Baron-Cohen's work in systemising-empathising led him to investigate whether higher levels of fetal testosterone explain the increased prevalence of autism spectrum disorders among males;[17] his theory is known as the "extreme male brain" theory of autism.[11] A review of his book The Essential Difference published in Nature in 2003 summarises his proposal as: "the male brain is programmed to systemize and the female brain to empathize ... Asperger's syndrome represents the extreme male brain".[19] Critics say that because his work has focused on higher-functioning individuals with autism spectrum disorders, it requires independent replication with broader samples.[20] His prediction that prenatal testosterone would be elevated in autism has been confirmed.[21]

In 2001 he developed the Autism Spectrum Quotient, a set of fifty questions that can be used to help determine whether or not an adult exhibits symptoms of autism.[22] The AQ has subsequently been used in hundreds of studies including one study of half a million people, showing robust sex differences and higher scores in those who work in STEM.[23]

Baron-Cohen developed the Mindreading software for special education,[24] which was nominated for an award from the British Academy of Film and Television Arts (BAFTA) interactive award in 2002.[25] His lab developed The Transporters, an animation series designed to teach children with autism to recognise and understand emotions. The series was also nominated for a BAFTA award.[8][26]


Further information: Empathizing–systemizing theory § Criticism

Glen Elliott, a UCSF psychiatrist, is skeptical of Baron-Cohen's claim that historical figures displayed autistic traits. This is because he views attempting to diagnose on the basis of biographical information as extremely unreliable, and claims that any behaviour can have various causes.[27]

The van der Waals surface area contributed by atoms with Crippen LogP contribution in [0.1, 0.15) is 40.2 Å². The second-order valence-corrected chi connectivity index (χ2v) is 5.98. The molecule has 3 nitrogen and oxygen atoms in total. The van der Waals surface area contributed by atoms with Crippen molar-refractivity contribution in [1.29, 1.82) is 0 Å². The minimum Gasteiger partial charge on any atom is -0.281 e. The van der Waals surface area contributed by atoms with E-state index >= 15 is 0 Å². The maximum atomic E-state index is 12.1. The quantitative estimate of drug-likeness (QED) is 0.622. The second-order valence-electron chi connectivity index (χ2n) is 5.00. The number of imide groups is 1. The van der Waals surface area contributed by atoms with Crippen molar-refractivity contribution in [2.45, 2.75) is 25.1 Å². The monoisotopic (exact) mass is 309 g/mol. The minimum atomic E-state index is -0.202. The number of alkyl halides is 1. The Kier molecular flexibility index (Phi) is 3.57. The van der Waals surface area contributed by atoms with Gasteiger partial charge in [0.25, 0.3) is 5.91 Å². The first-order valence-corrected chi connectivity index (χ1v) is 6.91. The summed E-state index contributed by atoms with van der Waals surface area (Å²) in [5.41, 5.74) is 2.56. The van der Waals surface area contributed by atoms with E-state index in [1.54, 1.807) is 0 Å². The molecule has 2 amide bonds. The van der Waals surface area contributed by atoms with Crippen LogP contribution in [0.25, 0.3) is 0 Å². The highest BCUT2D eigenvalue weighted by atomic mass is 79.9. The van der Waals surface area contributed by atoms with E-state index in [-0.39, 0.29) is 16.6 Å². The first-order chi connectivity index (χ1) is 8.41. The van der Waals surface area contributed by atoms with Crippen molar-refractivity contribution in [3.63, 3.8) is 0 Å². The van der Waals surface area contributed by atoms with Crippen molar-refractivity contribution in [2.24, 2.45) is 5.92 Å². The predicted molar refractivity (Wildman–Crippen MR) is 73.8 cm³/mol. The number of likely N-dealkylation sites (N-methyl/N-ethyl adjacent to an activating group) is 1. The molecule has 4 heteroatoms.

Baron-Cohen is a Fellow of the British Psychological Society (BPS),[28] the British Academy,[2] and the Association for Psychological Science.[29] He is a BPS Chartered Psychologist.[28]

He serves as Vice-President of the National Autistic Society (UK),[30] and was the 2012 Chairman of the National Institute for Health and Care Excellence (NICE) Guideline Development Group for adults with autism.[31] He has served as Vice-President of the International Society for Autism Research (INSAR).[3] He is co-editor in chief of the journal Molecular Autism.[32] He is President-Elect of INSAR.[33]

He is the Chair of the Psychology Section of the British Academy.[34]


Baron-Cohen was awarded the 1990 Spearman Medal from the BPS,[35] the McAndless Award from the American Psychological Association,[36] the 1993 May Davidson Award for Clinical Psychology from the BPS,[37] and the 2006 presidents' Award from the BPS.[38] He was awarded the Kanner-Asperger Medal in 2013 by the Wissenschaftliche Gesellschaft Autismus-Spektrum as a Lifetime Achievement Award for his contributions to autism research.[1]

Media appearances

In 2005, Baron-Cohen appeared in the Science Channel documentary Brainman about Daniel Tammet.[39][40]

In 2010, Norwegian documentarian Harald Eia published the TV series Hjernevask ("Brainwash") in which Baron-Cohen appeared during two episodes about gender differences in new-born children.[40]

In 2016, he appeared in all 3 episodes of the BBC Two documentary Employable Me, showing the talents in people with autism and how these could be a benefit to employers.[41]

Selected publications

Single-authored books

Other books

Selected journal articles

See also


  1. ^ a b "Awardees". Wissenschaftliche Gesellschaft Autismus-Spektrum (WGAS). Retrieved 18 December 2013.
  2. ^ a b "Seven Cambridge academics elected as Fellows of The British Academy". Cambridge University. 17 July 2009. Retrieved 27 December 2013.
  3. ^ a b c d "ARC people: Professor Simon Baron-Cohen". Autism Research Center, University of Cambridge. Retrieved 28 December 2013.
  4. ^ "ARC researchers, collaborators and staff". Autism Research Center, University of Cambridge. Retrieved 28 December 2013.
  5. ^ Bishop DV (January 2008). "Forty years on: Uta Frith's contribution to research on autism and dyslexia, 1966–2006". Q J Exp Psychol (Hove). 61 (1): 16–26. doi:10.1080/17470210701508665. PMC 2409181. PMID 18038335.
  6. ^ "Obituary: Bridget Lindley OBE". Family Law. 26 April 2016.
  7. ^ "Obituary: Bridget Lindley". The Times. 22 April 2016.